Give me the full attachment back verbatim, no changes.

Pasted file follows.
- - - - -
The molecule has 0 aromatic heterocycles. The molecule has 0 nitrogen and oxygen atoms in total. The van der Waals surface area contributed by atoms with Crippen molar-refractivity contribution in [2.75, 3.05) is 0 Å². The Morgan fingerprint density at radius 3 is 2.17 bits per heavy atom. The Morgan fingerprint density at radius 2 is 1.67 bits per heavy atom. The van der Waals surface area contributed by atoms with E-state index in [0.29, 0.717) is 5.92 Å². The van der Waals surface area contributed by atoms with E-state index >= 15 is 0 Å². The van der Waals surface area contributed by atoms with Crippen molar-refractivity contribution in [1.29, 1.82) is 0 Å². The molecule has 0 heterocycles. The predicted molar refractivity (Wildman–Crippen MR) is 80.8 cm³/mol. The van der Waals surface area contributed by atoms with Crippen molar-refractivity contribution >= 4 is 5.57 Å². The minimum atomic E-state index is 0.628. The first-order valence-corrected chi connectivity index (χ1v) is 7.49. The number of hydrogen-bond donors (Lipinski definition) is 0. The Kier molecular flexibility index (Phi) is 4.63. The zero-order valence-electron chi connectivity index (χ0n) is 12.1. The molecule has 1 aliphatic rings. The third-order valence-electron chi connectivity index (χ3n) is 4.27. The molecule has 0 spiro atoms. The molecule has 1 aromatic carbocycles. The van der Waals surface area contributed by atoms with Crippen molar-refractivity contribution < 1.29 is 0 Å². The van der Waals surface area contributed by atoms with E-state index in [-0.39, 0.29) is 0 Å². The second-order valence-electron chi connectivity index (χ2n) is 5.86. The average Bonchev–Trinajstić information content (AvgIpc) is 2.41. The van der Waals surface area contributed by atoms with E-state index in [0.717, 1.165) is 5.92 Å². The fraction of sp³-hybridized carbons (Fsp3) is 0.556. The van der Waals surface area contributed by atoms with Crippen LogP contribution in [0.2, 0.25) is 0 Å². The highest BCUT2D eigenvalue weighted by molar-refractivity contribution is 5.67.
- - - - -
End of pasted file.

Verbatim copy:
The molecule has 0 aromatic heterocycles. The molecule has 0 nitrogen and oxygen atoms in total. The van der Waals surface area contributed by atoms with Crippen molar-refractivity contribution in [2.75, 3.05) is 0 Å². The Morgan fingerprint density at radius 3 is 2.17 bits per heavy atom. The Morgan fingerprint density at radius 2 is 1.67 bits per heavy atom. The van der Waals surface area contributed by atoms with E-state index in [0.29, 0.717) is 5.92 Å². The van der Waals surface area contributed by atoms with E-state index >= 15 is 0 Å². The van der Waals surface area contributed by atoms with Crippen molar-refractivity contribution in [1.29, 1.82) is 0 Å². The molecule has 0 heterocycles. The predicted molar refractivity (Wildman–Crippen MR) is 80.8 cm³/mol. The van der Waals surface area contributed by atoms with Crippen molar-refractivity contribution >= 4 is 5.57 Å². The minimum atomic E-state index is 0.628. The first-order valence-corrected chi connectivity index (χ1v) is 7.49. The number of hydrogen-bond donors (Lipinski definition) is 0. The Kier molecular flexibility index (Phi) is 4.63. The zero-order valence-electron chi connectivity index (χ0n) is 12.1. The molecule has 1 aliphatic rings. The third-order valence-electron chi connectivity index (χ3n) is 4.27. The molecule has 0 spiro atoms. The molecule has 1 aromatic carbocycles. The van der Waals surface area contributed by atoms with Crippen molar-refractivity contribution < 1.29 is 0 Å². The van der Waals surface area contributed by atoms with E-state index in [-0.39, 0.29) is 0 Å². The second-order valence-electron chi connectivity index (χ2n) is 5.86. The average Bonchev–Trinajstić information content (AvgIpc) is 2.41. The van der Waals surface area contributed by atoms with E-state index in [0.717, 1.165) is 5.92 Å². The fraction of sp³-hybridized carbons (Fsp3) is 0.556. The van der Waals surface area contributed by atoms with Crippen LogP contribution in [0.2, 0.25) is 0 Å². The highest BCUT2D eigenvalue weighted by molar-refractivity contribution is 5.67.